"That's what I'm thinking~." Delilah chimes in just after, brows knit in Elaine's direction before she adjusts her own hair and the lay of her shirt to something a little tidier. "No better way than 'Hello'." With this, Delilah is the one who toes the line and steps forward to the face of the building.

"It smelled bad in there, mommy," Odette states in passing now that they were out of the van. She was polite enough not to point out the smell until after the nice -man had driven away. "It smelled like Mister Brown’s glaucoma medicine."

Sounded like someone in Providence got caught smoking pot and told the little girl it was medicinal. And afterwards she just thought a lot of people must have glaucoma.

With big eyes, she looks up at the building and holds the stuffed pig against her chest and watches and waits. This man had been very nice and helped fix up her friend. He would help them, right?

With Delilah at the forefront and Tom lagging behind with fitful coughing, the approach to what will one day be the WSZR building is met with an unusual sense of familiarity juxtaposed by that sparse Brooklyn skyline. It would be decades before an attempt at gentrifying this neighborhood would be made, and not long after that the bomb would undo all of that as the American economy fell into collapse and only further exacerbated by the coming of a second civil war. It’s haunting to think all of that has yet to happen. All of that is yet unwritten from where they stand, and a single push in the wrong (or right) direction could send history toppling on another path entirely.

The buzz of temporal responsibilities hums at the back of Delilah’s mind as she ascends the metal stairs to the entrance she knows from her time. A rap on the old wooden doors is met by silence and the grimy factory windows give little indication that anyone or anything is here. A second, determined knock likewise elicits silence.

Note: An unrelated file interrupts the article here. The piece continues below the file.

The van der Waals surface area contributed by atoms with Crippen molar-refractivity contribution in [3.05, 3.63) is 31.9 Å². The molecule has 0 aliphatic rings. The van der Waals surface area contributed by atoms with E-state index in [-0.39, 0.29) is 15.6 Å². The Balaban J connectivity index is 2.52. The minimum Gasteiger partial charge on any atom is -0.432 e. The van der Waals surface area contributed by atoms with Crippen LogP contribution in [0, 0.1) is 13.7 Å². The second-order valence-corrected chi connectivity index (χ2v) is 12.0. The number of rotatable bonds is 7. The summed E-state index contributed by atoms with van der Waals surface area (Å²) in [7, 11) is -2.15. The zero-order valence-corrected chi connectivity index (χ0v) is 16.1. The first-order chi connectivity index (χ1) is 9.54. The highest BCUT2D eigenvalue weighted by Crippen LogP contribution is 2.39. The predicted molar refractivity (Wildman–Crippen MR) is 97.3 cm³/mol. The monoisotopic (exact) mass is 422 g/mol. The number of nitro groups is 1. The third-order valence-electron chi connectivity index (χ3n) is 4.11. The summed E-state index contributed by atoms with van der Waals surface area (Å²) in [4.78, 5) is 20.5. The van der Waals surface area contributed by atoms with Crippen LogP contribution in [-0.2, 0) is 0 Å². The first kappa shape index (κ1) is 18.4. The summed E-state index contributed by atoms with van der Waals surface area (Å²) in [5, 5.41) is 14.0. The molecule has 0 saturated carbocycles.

Tom, waiting at the bottom of the stairs, looks up at the deleterious state of the building and shakes his head. “I—I dunno, guys. This place looks abandoned. It might be years before—”

One side of the double doors opens a crack, then flings wide. On the other side of the door is a tall, barrel-chested, bearded man with a haunted look in his eyes.


It was only an hour ago for Delilah, but for Howard Frady… it’s been more than twenty years.

“Im-fucking-possible.” Frady rasps, staring at Delilah with his mouth hanging open. He looks past her, spotting Elaine and Odette, Tom and Nowak, even Walter and Matthew. He stumbles back away from the door, a gray-haired and haunted specter of the man they’d only just met.

The closer she got to the door, the more that her muscles tense up. By the top, Delilah is rigid from shoulder to shoulder, firm in her decision to knock her way in. Whatever happens, she'll deal with it- -

"Oh." Delilah breathes out, pausing with raised knuckles and assessing the state of the man who not long ago had busted them out of sure imprisonment. Her eyes remain in a state of alertness, one hand gripping the door and taking a step inside. Of course she's afraid, but so is he. Perhaps moreso? She'll take it.

"…We never did get to properly thank you, did we?" The opportunity to scare him more is not one she's interested in, voice light as she speaks. Delilah's adopted manner is more one of a teacher determining what firmness to take in a new classroom. Time to figure out just how much of a pickle this is. "…May we come in, please?"